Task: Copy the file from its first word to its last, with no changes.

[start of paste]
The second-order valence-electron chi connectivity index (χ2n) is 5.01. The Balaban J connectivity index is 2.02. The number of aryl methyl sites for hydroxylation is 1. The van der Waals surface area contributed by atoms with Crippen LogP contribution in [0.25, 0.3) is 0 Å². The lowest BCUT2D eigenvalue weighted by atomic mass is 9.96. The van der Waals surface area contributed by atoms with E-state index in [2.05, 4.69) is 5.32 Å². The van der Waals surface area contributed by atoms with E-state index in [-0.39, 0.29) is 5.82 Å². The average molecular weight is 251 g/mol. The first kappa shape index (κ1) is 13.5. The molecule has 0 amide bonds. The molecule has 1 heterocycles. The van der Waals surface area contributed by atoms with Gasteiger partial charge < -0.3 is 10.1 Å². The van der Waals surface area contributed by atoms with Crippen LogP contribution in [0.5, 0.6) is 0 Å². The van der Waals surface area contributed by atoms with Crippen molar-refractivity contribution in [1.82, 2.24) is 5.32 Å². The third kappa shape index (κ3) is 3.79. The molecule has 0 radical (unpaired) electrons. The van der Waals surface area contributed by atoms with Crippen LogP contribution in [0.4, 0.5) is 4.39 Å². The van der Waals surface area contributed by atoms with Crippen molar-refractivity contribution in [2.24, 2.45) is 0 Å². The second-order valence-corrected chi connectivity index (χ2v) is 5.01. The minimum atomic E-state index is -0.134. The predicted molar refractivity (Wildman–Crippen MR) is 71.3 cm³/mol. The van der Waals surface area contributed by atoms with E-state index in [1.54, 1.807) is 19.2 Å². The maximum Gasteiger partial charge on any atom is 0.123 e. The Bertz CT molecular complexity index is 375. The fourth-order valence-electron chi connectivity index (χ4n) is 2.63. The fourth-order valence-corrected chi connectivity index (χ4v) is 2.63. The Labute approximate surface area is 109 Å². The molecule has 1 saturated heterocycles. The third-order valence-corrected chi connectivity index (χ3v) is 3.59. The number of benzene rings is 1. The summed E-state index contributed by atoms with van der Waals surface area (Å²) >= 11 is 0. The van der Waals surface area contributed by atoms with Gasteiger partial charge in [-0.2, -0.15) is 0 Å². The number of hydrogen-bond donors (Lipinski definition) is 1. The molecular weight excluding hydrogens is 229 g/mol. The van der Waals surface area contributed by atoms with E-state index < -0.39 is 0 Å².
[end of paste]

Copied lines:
The second-order valence-electron chi connectivity index (χ2n) is 5.01. The Balaban J connectivity index is 2.02. The number of aryl methyl sites for hydroxylation is 1. The van der Waals surface area contributed by atoms with Crippen LogP contribution in [0.25, 0.3) is 0 Å². The lowest BCUT2D eigenvalue weighted by atomic mass is 9.96. The van der Waals surface area contributed by atoms with E-state index in [2.05, 4.69) is 5.32 Å². The van der Waals surface area contributed by atoms with E-state index in [-0.39, 0.29) is 5.82 Å². The average molecular weight is 251 g/mol. The first kappa shape index (κ1) is 13.5. The molecule has 0 amide bonds. The molecule has 1 heterocycles. The van der Waals surface area contributed by atoms with Gasteiger partial charge < -0.3 is 10.1 Å². The van der Waals surface area contributed by atoms with Crippen LogP contribution in [0.5, 0.6) is 0 Å². The van der Waals surface area contributed by atoms with Crippen molar-refractivity contribution in [1.82, 2.24) is 5.32 Å². The third kappa shape index (κ3) is 3.79. The molecule has 0 radical (unpaired) electrons. The van der Waals surface area contributed by atoms with Crippen LogP contribution in [0.4, 0.5) is 4.39 Å². The van der Waals surface area contributed by atoms with Crippen molar-refractivity contribution in [2.24, 2.45) is 0 Å². The second-order valence-corrected chi connectivity index (χ2v) is 5.01. The minimum atomic E-state index is -0.134. The predicted molar refractivity (Wildman–Crippen MR) is 71.3 cm³/mol. The van der Waals surface area contributed by atoms with E-state index in [1.54, 1.807) is 19.2 Å². The maximum Gasteiger partial charge on any atom is 0.123 e. The Bertz CT molecular complexity index is 375. The fourth-order valence-electron chi connectivity index (χ4n) is 2.63. The fourth-order valence-corrected chi connectivity index (χ4v) is 2.63. The Labute approximate surface area is 109 Å². The molecule has 1 saturated heterocycles. The third-order valence-corrected chi connectivity index (χ3v) is 3.59. The number of benzene rings is 1. The summed E-state index contributed by atoms with van der Waals surface area (Å²) >= 11 is 0. The van der Waals surface area contributed by atoms with Gasteiger partial charge in [-0.2, -0.15) is 0 Å². The number of hydrogen-bond donors (Lipinski definition) is 1. The molecular weight excluding hydrogens is 229 g/mol. The van der Waals surface area contributed by atoms with E-state index < -0.39 is 0 Å².